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Use It Or Lose It: Supreme Court of Ohio Delivers Victory to Construction Contractors by Declaring All Claims Subject to Statute of Repose

On July 17, 2019, the Ohio Supreme Court resolved any doubt regarding the scope of Ohio’s construction statute of repose (R.C. 2305.131) and with it, delivered a clear victory to construction contractors in Ohio.

In New Riegel Local School District Board of Education vs. Buehrer Group Architecture and Engineering, Inc., et al., 2019-Ohio-2851, the Supreme Court of Ohio clarified that the statute of repose applies to “all causes of action,” whether sounding in tort or contract, that seek “to recover damages for bodily injury, an injury to real or personal property, or wrongful death, that arises out of a defective and unsafe condition of an improvement to real property *** against a person who performed services for the improvement to real property or a person who furnished the design, planning, supervision of construction, or construction of the improvement to real property.”  Before New Riegel, questions arose whether the statute of repose only applied to tort claims or whether contract claims were also included.

A statute of repose, like a statute of limitations, cuts off legal rights if claims are not brought within a certain period of time.  A statute of limitations requires parties to file claims within a prescribed time after the party suffered injury; in contrast, a statute of repose sets a deadline for filing claims after the occurrence of a certain event, even if that event does not itself cause harm or give rise to a potential lawsuit.  Here, Ohio’s statute of repose bars claims 10 years after a construction project was substantially complete, regardless of when a breach of contract occurred.  In New Riegel, the construction at issue was substantially completed in 2002.  The New Riegel Local School District filed suit in April 2015, alleging breach of contract and warranty claims.  The trial court dismissed the case by relying on the statute of repose, finding that the suit was filed more than 10 years after substantial completion.  The Third District Court of Appeals reversed and held that the statute did not apply to contract claims.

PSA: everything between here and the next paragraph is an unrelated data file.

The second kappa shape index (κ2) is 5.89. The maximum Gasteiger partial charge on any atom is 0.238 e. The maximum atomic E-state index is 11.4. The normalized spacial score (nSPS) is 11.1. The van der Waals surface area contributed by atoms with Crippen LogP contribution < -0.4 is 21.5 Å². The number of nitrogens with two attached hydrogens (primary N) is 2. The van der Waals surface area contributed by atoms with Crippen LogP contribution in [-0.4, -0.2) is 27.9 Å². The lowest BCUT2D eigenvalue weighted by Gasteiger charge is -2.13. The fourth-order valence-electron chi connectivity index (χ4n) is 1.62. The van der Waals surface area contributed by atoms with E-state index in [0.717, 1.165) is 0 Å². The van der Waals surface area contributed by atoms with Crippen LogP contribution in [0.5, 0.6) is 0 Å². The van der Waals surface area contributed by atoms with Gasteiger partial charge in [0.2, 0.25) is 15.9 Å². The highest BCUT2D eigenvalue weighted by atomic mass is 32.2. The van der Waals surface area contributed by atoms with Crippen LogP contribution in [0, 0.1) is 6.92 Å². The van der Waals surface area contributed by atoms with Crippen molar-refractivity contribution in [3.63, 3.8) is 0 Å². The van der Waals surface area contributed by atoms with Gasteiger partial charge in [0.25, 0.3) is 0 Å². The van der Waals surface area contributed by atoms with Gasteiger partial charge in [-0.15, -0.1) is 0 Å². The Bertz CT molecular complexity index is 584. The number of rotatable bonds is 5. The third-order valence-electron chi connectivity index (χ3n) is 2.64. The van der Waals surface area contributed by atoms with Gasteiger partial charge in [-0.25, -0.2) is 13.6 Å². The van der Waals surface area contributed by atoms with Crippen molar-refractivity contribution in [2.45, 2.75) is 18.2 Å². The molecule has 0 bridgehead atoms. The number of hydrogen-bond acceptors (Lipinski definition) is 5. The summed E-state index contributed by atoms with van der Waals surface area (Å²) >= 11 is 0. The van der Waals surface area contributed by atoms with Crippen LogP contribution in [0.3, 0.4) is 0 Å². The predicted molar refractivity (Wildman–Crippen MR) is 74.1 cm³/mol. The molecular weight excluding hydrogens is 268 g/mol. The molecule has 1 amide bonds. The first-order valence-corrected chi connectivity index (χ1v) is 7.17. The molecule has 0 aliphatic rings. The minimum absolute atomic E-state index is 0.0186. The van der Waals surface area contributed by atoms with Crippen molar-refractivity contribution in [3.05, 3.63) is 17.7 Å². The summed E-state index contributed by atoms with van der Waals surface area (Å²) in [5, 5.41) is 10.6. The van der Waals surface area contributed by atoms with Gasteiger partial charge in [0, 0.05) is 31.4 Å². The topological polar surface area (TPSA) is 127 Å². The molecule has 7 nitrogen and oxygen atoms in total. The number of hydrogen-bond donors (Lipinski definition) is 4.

The Supreme Court of Ohio held that the statute of repose applied to both tort and contract claims, but remanded the case to lower courts to consider the application of its decision to facts of the case.  According to the Court, extending the statute of repose to include contract claims was in keeping with the Ohio General Assembly’s stated intention “to protect defendants from having to defend against stale claims … the perils of which are the same whether the underlying claim is based in contract or tort.”

An open question remains, however, regarding how this decision will apply to the facts in this case.  The Court left open the question of whether a claim that “accrues” within the 10 year-repose period, even though that claim was not filed, can be filed past the 10-year limit.  Justice Kennedy and Justice Dewine, who had agreed with the majority opinion, found this to be a distinction without a difference.  They believed that R.C. 2305.131 was a “true statute of repose, i.e., one that bars accrued claims as well as those that have not yet vested.”  In other words, there is no need for lower courts to apply New Riegel because the statute, on its face, bars claims from proceeding after the 10-year period expires. 

Justice Stewart was the sole dissenter of the majority opinion as a whole.  She reasoned that the statute of repose did not extinguish contract rights, and that the majority opinion incorrectly discarded Kocisko vs. Charles Shutrump & Sons Company, 21 Ohio St. 3d 98 (1986), a prior Supreme Court of Ohio case finding that, under a prior version of the statute, contract claims were not subject to the repose period.

No matter how New Riegel is read, its impact is clear: parties must be diligent in identifying their legal claims and filing suit against those liable.  New Riegel teaches us that one must use the power of litigation or otherwise lose the opportunity to do so if a claim becomes invalid after the repose period expires.

© 2022 Dinsmore & Shohl LLP. All rights reserved.National Law Review, Volume IX, Number 203
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About this Author

William Mattes, Complex Commercial LItigator, Dinsmore law practice
Partner

Bill is an experienced litigator who focuses his practice on complex commercial litigation, including high-stakes business disputes and bet-the-company matters. Bill also has extensive experience with construction litigation, whether dealing with construction disputes or OSHA matters, including handling investigations for on-site accidents and fatalities. 

Understanding that every client has unique needs and tolerances, Bill works closely with clients to build a litigation strategy that fits their objectives, whether negotiating alternative...

614-628-6901
Justin M Burns, Litigation Lawyer, Dinsmore, Columbus, Ohio, pleadings, motions, attending hearings, drafting memoranda
Associate

A member of Dinsmore’s Litigation Department, Justin regularly draws on his experience as a federal law clerk. Working in a federal court taught him about how judges think through their decisions and the details judges look for in an argument, and he considers those lessons with every brief he writes. He’s experienced in drafting pleadings and motions, attending hearings, drafting memoranda and performing other services for clients.

Prior to joining the firm, Justin served as a judicial clerk (staff attorney) for United States District Judge...

614-628-6973
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